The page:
One of the extraordinary but little remarked comments that Mitt Romney made during the second debate was when, asked specifically what deductions he would eliminate in order to pay for his tax cuts (that would cost $5 trillion over ten years), he again avoided being specific but said:
And so, in terms of bringing down deductions, one way of doing that would be say everybody gets — I’ll pick a number — $25,000 of deductions and credits, and you can decide which ones to use. Your home mortgage interest deduction, charity, child tax credit, and so forth, you can use those as part of filling that bucket, if you will, of deductions.
What struck me was the casual “I’ll pick a number”. Two weeks earlier, he mentioned a figure of $17,000, again seemingly off-the-cuff. He seems to think that tax policy is something that can be done on the fly, by picking random numbers, depending on the occasion.
But at least these were definite figures and so the Tax Policy Center had something to work with and ran the numbers for both these deductions limits. They found that the $25,000 cap on deductions would increase revenues by only $1.27 trillion, less than a third of the amount required, while the $17,000 cap would raise $1.66 trillion, or almost exactly a third.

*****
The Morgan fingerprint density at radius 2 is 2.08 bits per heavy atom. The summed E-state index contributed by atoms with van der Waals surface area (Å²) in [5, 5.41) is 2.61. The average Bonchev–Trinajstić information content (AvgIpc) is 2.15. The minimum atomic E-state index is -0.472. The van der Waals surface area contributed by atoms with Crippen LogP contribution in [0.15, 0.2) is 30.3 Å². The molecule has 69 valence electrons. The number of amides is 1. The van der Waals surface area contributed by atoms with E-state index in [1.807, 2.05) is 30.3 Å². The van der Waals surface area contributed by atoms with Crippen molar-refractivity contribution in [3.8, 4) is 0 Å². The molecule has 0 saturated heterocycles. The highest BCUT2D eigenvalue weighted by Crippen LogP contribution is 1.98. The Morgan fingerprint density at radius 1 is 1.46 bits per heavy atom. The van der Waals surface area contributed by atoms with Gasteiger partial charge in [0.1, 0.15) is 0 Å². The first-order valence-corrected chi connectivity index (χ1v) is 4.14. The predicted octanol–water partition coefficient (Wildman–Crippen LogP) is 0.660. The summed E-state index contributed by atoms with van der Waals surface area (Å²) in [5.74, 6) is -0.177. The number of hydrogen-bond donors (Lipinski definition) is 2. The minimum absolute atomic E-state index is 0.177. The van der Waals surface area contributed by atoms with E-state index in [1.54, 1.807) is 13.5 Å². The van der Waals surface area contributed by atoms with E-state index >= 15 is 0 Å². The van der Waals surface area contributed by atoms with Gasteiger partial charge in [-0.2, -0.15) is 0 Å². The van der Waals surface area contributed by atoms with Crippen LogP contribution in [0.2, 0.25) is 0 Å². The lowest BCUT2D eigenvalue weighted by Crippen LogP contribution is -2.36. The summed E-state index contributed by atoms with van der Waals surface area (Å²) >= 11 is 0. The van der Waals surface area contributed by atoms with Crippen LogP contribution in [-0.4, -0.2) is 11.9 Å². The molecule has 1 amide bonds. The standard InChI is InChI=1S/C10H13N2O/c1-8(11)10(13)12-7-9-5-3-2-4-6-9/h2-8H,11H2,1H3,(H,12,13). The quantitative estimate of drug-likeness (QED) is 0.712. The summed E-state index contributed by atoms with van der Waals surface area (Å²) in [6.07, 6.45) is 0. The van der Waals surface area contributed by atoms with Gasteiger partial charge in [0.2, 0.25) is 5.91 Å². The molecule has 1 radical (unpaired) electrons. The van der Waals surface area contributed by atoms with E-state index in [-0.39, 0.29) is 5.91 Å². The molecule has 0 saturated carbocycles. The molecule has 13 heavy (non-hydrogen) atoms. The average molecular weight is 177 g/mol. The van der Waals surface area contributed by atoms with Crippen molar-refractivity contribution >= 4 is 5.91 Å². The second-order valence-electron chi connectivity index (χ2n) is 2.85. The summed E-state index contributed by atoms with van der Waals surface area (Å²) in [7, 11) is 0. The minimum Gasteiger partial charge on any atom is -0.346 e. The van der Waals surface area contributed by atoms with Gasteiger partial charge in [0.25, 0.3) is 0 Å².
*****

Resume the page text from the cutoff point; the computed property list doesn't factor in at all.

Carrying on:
Romney must have picked the number $25,000 because that would be around the average of the itemized deductions that most people claim and would satisfy most people that their present level of exemptions would be untouched. According to the invaluable Tax Policy Center,
Itemized deductions averaged about $26,344 in 2009 for tax units claiming them (figure 2). Married couples filing jointly tended to have higher deductions, averaging nearly $32,000; deductions averaged nearly $19,000 for single filers and almost $20,000 for heads of household.
In order to be revenue neutral, it is clear that his deductions limit would have to be much lower than $17,000, possibly zero, though it has been claimed that even that would not be sufficient. So the ‘new’ Romney-Ryan tax plan gets an F grade again.
Matt Taibbi, in his usual entertaining way, describes how Romney seems to have decided to let himself go and divorce himself from reality altogether and say anything at all if he thinks it will get him elected. In the process he asks the question that I too asked two weeks ago which is that, apart from the unworkable math, there seems to be no point to his tax plan if it is going to be revenue neutral.
I wonder if anyone is going to ask him about this.